The following was letter was written from the Chemung County Jail in Elmira, New York where Steingraber is serving a fifteen day sentence for blockading a gas compression rig last month owned by the Inergy gas company near her home in the Finger Lakes region of the state:
This morning – I have no idea what time this morning, as there are no clocks in jail, and the florescent lights are on all night long – I heard the familiar chirping of English sparrows and the liquid notes of a cardinal. And there seemed to be another bird too – one who sang a burbling tune. Not a robin–wren? The buzzing, banging, clanking of jail and the growled announcements of guards on their two-way radios – which also go on all night – drowned it out. But the world, I knew, was out there somewhere.
The best way to deal with jail is to exude patience, and wrap it around a core of resolve and surrender. According to New York state law, all inmates upon arrival are isolated from the general population until they are tested for tuberculosis and that test comes back negative. Typically, that takes three days.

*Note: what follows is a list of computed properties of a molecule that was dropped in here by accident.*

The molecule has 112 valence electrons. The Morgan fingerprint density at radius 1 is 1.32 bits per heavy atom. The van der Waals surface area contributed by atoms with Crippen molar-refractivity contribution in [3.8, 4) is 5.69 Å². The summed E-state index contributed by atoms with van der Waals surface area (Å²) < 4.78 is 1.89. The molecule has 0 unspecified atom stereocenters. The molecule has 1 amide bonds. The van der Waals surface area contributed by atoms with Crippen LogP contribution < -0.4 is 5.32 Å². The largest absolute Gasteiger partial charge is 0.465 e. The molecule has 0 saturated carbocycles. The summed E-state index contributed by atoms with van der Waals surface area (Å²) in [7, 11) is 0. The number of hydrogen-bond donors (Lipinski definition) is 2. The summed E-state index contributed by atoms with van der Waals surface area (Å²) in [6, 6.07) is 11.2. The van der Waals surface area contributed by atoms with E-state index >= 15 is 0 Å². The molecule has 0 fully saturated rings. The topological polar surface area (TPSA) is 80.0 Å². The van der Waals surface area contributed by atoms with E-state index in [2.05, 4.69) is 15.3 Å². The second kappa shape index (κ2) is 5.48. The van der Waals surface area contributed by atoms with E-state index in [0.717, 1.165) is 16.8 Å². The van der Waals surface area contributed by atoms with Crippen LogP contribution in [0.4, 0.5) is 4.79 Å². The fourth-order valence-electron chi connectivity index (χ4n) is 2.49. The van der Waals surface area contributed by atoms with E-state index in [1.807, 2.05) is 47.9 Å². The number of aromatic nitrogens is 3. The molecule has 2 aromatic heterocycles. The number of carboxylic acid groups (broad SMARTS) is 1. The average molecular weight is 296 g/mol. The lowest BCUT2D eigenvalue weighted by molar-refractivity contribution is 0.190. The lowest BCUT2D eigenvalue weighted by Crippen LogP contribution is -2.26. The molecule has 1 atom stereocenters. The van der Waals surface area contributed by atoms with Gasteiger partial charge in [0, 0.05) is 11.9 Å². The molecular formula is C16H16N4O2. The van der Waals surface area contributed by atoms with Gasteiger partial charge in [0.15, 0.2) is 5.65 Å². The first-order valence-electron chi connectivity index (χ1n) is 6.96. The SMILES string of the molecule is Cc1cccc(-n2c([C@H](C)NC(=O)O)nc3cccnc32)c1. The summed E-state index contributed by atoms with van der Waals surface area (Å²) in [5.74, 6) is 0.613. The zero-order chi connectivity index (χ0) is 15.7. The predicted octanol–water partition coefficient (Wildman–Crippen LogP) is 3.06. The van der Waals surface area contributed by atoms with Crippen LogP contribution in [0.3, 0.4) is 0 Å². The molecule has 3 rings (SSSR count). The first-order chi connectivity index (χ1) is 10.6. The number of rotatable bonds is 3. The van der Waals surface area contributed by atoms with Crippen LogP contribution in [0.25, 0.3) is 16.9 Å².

Isolation means you are locked inside your cell with no access to the phone (the phone for cell block D happens to be located, tantalizingly, four feet from my bars - just out of reach); no access to books (the two books I have in my cell, lent to me by an empathetic inmate, are the Bible and Nora Roberts’ Carolina Moon, which is a 470-page paperback whose opening sentence is, “She woke in the body of a dead friend.”); and, of course, no access to wi fi, cell phones, e-mail or the internet.
TVNL Comment: MUST SEE: Bill Moyer's interview with Sandra Steingraber : The Toxic Assault on Our Children. Wake up America!